Paul Crilley – Poison City

Gideon Tau fights demons. But he is no good Guy.

He has a wand. But don’t you dare call him Harry Potter.

He has a talking dog for a spirit guide. But he’s a mean drunk and he sure as hell ain’t nobody’s best friend.

Paul Crilley’s Poison City was a fast read for me, although I am not a huge fan of the urban-fantasy detective genre. I have read some that I liked such as Paul Cornell’s London Falling, or the Rivers of London series by Ben Aaronovich, but I don’t actively seek them out. So it is always a surprise when I stumble upon books like this, that for me are out of my preferred reading zone, that I like. This book was part of the goodie bag at last summer’s Nine Worlds and I read the thing in the first day and a half of the con.  Read More …

Marianne de Pierres – the Parrish Plessis trilogy : a Reread

Nylon Angel

The Tert—a toxic strip of humanity outside the city limits—is no longer big enough for bodyguard Parrish Plessis and her sadistic boss, Jamon Mondo. So with Mondo’s dingoboys on her tail, Parrish cuts a deal with a rival gang lord to steal some files that could send Mondo to death row. At the same time, she’s sheltering a suspect in the murder of news-grrl Razz Retribution. In a networld run by the media, the truth isn’t relevant. It’s bad for ratings, which is why Parrish finds herself tagged for the murder—and up to her tricked-out leather tank top in trouble….  Read More …

Tyler Whitesides – The Thousand Deaths of Ardor Benn

Another review by Wiebe, who nicked my review copy for this title the moment it came in. The review is short and sweet, but he had his reasons for that.

Ardor Benn is no ordinary thief. Rakish, ambitious, and master of wildly complex heists, he styles himself a Ruse Artist Extraordinaire.

When a priest hires him for the most daring ruse yet, Ardor knows he’ll need more than quick wit and sleight of hand. Assembling a dream team of forgers, disguisers, schemers, and thieves, he sets out to steal from the most powerful king the realm has ever known.

But it soon becomes clear there’s more at stake than fame and glory – Ard and his team might just be the last hope for human civilization.

The Thousand Deaths of Ardor Benn is good fantasy that differs from the norm, as it is all about the con, or ruse in this case. Tyler Whitesides story reminded me most of the British TV series Hustle or The Lies of Locke Lamorra by Scott Lynch, without being derivative. All three feature a cast of gifted individuals who are so good at what they do, that they can pick and choose whom to con. That leads them to take from the wealthy and criminals, making them way more likeable than if they were fleecing old grannies. The Robin-Hood like approach to the characters makes it easier to like them. And boy, are the characters well written. With a good dose of gallows humour, and a fast pace I was thoroughly entertained.  Read More …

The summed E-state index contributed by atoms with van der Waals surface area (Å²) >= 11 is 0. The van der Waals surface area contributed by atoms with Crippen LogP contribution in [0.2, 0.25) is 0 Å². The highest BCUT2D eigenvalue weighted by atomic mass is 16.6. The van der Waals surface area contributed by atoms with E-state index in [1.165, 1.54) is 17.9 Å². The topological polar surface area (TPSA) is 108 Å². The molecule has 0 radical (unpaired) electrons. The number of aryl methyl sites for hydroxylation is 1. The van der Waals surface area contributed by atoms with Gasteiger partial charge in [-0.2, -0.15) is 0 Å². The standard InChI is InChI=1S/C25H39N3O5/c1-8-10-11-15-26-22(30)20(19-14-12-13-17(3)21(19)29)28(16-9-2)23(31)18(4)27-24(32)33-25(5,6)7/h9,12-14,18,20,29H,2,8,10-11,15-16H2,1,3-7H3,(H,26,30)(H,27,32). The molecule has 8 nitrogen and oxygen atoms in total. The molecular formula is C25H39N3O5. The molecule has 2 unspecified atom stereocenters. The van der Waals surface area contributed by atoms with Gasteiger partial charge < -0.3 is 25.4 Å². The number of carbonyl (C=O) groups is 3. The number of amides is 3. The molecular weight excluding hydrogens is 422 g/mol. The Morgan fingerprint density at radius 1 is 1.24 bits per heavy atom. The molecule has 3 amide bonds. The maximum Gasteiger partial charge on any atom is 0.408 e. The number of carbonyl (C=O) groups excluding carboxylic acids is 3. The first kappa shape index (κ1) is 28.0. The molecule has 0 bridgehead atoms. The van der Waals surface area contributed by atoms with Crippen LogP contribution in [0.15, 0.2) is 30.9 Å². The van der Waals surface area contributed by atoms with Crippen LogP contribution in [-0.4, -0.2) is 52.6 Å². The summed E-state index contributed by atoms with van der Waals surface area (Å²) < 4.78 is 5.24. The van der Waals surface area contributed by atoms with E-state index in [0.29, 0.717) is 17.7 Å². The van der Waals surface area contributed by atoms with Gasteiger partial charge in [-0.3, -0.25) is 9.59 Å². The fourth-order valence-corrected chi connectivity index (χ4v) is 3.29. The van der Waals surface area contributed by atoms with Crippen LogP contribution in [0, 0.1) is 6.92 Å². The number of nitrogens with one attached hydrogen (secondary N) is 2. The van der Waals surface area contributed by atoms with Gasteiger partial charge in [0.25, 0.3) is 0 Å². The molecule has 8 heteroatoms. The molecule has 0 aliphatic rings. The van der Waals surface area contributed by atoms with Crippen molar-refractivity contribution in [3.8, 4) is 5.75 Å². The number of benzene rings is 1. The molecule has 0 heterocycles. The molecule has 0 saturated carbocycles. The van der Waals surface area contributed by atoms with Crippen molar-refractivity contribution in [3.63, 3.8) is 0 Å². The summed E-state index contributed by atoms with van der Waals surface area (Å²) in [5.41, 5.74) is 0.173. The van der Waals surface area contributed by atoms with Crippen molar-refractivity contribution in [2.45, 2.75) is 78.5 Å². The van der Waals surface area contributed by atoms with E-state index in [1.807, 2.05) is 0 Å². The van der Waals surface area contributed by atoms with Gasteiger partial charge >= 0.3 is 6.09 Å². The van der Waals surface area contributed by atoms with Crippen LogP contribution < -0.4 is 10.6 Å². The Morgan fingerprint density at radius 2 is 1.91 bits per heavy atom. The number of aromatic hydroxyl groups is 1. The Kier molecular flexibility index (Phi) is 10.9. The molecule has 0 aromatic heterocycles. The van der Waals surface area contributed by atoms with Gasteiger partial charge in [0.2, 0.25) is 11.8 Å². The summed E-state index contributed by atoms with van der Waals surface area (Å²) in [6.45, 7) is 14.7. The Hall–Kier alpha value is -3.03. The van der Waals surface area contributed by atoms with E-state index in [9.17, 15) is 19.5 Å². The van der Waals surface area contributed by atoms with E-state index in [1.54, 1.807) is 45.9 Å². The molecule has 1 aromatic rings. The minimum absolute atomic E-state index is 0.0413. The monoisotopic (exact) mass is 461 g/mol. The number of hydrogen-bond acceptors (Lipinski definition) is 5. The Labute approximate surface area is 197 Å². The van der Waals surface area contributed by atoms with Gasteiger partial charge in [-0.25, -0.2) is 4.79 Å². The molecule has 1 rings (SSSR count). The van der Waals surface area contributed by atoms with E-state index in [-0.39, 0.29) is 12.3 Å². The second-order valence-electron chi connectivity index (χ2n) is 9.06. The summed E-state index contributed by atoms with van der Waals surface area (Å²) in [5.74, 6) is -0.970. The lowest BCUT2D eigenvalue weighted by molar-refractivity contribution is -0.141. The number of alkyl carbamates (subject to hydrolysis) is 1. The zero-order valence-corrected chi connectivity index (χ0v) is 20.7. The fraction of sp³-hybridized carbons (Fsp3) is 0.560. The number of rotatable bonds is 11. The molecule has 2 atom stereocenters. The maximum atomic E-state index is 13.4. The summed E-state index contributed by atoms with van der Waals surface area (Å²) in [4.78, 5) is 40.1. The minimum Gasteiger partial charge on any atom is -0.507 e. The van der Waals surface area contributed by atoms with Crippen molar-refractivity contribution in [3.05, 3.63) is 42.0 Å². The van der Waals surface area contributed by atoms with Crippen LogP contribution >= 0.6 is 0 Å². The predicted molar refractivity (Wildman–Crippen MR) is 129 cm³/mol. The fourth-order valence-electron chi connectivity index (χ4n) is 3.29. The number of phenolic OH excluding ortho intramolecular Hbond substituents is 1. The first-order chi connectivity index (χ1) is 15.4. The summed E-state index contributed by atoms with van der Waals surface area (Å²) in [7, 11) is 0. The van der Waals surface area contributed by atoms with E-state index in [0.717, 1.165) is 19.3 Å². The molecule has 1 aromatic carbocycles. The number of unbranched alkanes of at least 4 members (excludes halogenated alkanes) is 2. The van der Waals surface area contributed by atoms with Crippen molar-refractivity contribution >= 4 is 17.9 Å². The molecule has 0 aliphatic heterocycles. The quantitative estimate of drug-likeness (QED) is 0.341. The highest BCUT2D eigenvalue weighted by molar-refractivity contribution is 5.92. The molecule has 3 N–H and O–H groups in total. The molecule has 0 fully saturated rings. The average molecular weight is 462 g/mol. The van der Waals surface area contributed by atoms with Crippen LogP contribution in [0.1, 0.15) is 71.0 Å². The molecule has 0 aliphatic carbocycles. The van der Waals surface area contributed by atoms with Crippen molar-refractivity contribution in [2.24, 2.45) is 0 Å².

Snorri Kristjansson – Kin

Everyone loves a family reunion.

He can deny it all he likes, but everyone knows Viking warlord Unnthor Reginsson brought home a great chest of gold when he retired from the longboats and settled down with Hildigunnur in a remote valley. Now, in the summer of 970, adopted daughter Helga is awaiting the arrival of her unknown siblings: dark, dangerous Karl, lithe, clever Jorunn, gentle Aslak, henpecked by his shrewish wife, and the giant Bjorn, made bitter by Volund, his idiot son.

And they’re coming with darkness in their hearts.

The siblings gather, bad blood simmers and old feuds resurface as Unnthor’s heirs make their moves on the old man’s treasure – until one morning Helga is awakened by screams. Blood has been shed: kin has been slain.

No one confesses, but all the clues point to one person – who cannot possibly be the murderer, at least in Helga’s eyes. But if she’s going to save the innocent from the axe and prevent more bloodshed, she’s got to solve the mystery – fast . . .

Lies. Manipulation. Murder. There’s nothing quite like family . . .

Kin is the latest book by the wonderful Snorri Kristjansson. I adored his first two novels, Swords of Good Men and Blood Will Follow. So much so, that I haven’t finished the first series yet, since I don’t want to say goodbye to Ulfar and Audun, the protagonists of the Valhalla trilogy. I really do love Snorri and his writing though, so when Kin arrived I squealed. Because Viking crime? I became the embodiment of this gif:

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Chris Brookmyre – Places in the Darkness

As announced previously, my husband Wiebe is going to be contributing reviews more regularly. Chris Brookmyre’s Places in the Darkness is his first review on A Fantastical Librarian in a while.

This is as close to a city without crime as mankind has ever seen.

Ciudad de cielo is the city in the sky, a space station where hundreds of scientists and engineers work in earth orbit, building the colony ship that will one day take humanity to the stars.

When a mutilated body is found on the CdC, the eyes of the world are watching. Top-of-the-class investigator Alice Blake, is sent from earth to team up with CdC’s Freeman – a jaded cop with more reason than most to distrust such planetside interference.

As the death toll climbs and factions aboard the station become more and more fractious, Freeman and Blake will discover clues to a conspiracy that threatens not only their own lives but the future of humanity itself.